- Danger to the Public: If the defendant is deemed a danger to others, particularly if the assault was random, unprovoked, or particularly violent, a higher bail amount may be set to protect the community.
- State and Local Laws: Bail guidelines can vary by location, with different states or even different jurisdictions within a state having their own schedules or standards for setting bail.
Consequences of Not Meeting Bail For an Assault Charge
Especially for people with low financial capacity, meeting bail for an assault charge can be challenging. Failure to fulfill the bail requirements may attract legal consequences such as:
- Continued Detention: If you can’t meet bail for an assault charge, you might remain in jail until your court date.
- Impact on Defense Preparation: Being in jail can make it more difficult for the defendant to work closely with their attorney to prepare a defense.
- Social Stigma and Reputation: Being unable to post bail and remaining in jail might lead to social stigma, affecting the defendant’s reputation in their community.
- Effect on Case Outcome: Some studies suggest that defendants who are unable to post bail and remain in jail until trial are more likely to be convicted and receive harsher sentences compared to those who are released on bail.
- Employment and Financial Impact: Extended time in jail can lead to loss of employment, which can further strain the defendant’s financial situation.
- Personal and Family Consequences: Staying in jail can strain personal and family relationships, especially if the defendant has dependents or is a primary caregiver.
Real Case Illustration of Bail for an Assault Charge
Kleon faced aggravated assault charges following a bar altercation resulting in serious injuries to the alleged victim. Despite his stable employment and community ties, Kleon already had a previous similar assault charge, suggesting that he may potentially offend again.
So, his bail was set at $50,000 due to the felony charge. Since his bail was high, his assault bail bond premium was also high, and getting assault bail bonds was a bit more difficult for Kleon due to his past criminal history.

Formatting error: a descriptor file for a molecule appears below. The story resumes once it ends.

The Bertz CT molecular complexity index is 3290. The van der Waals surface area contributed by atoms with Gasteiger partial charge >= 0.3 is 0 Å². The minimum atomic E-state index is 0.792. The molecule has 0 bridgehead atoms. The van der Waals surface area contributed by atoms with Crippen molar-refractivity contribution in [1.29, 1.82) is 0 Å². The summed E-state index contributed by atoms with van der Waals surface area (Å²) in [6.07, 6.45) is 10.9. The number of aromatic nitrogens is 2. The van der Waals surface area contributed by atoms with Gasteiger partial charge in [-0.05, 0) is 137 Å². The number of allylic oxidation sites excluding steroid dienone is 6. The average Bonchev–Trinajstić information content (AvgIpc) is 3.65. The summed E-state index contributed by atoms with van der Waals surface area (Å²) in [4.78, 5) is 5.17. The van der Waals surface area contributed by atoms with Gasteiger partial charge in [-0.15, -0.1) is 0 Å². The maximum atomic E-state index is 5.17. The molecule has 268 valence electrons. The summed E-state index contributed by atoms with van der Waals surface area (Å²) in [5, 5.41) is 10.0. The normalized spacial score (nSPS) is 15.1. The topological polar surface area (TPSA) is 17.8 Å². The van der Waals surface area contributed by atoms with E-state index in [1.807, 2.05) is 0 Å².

Kleon’s case shows how the severity of the incident and criminal history influenced the high bail amount for an assault charge.
Alternatives to Paying Full Bail For an Assault Charge
If you’re facing an assault charge and are unable to pay the full bail amount, there are several alternatives that might be available, depending on the jurisdiction and the specifics of the case. They include:
Bail bondsmen typically charge a non-refundable fee for their bail services, usually about 10% of the total bail amount, and then post the full bail on behalf of the defendant. In some cases, the bail bondsman may offer affordable payment plans, allowing the defendant to pay the bail over time.
If you need a reputable bail bondsman in Hartford CT or other parts of Connecticut, don’t hesitate to reach out to us at CT Bail Bonds Group. We’re available 24/7 to help secure your freedom from jail in no time. Simply schedule a free call with our experienced bail bondsman today and let’s discuss your case and help you secure bail in the shortest time possible.
In some jurisdictions, defendants or their family members can put up property (like a home) as collateral for bail. The court places a lien on the property for the bail amount. If the defendant fails to appear in court, the property can be seized or foreclosed.
Release on Own Recognizance (ROR)
For lesser assault charges, the court may release defendants on their own recognizance. This means they are released without having to pay bail but must agree in writing to appear in court for all future proceedings.
Pretrial Release Programs
Some jurisdictions have pretrial release programs where defendants are released under certain conditions, such as regular check-ins with a pretrial services officer, electronic monitoring, curfews, or substance abuse treatment programs.
In Need of an Assault Bail Bondsman?
If you or your loved one is charged with an assault case, it’s best to consult a criminal defense attorney, seek legal counsel, and engage an experienced bail bondsman. These professionals will help guide you throughout the process and make sure you stay compliant.
At Connecticut Bail Bonds Group, we understand the stress and difficulties that come with needing to post bail quickly, that’s why we do everything we can to make the process as fast as possible.
Contact us today to get started.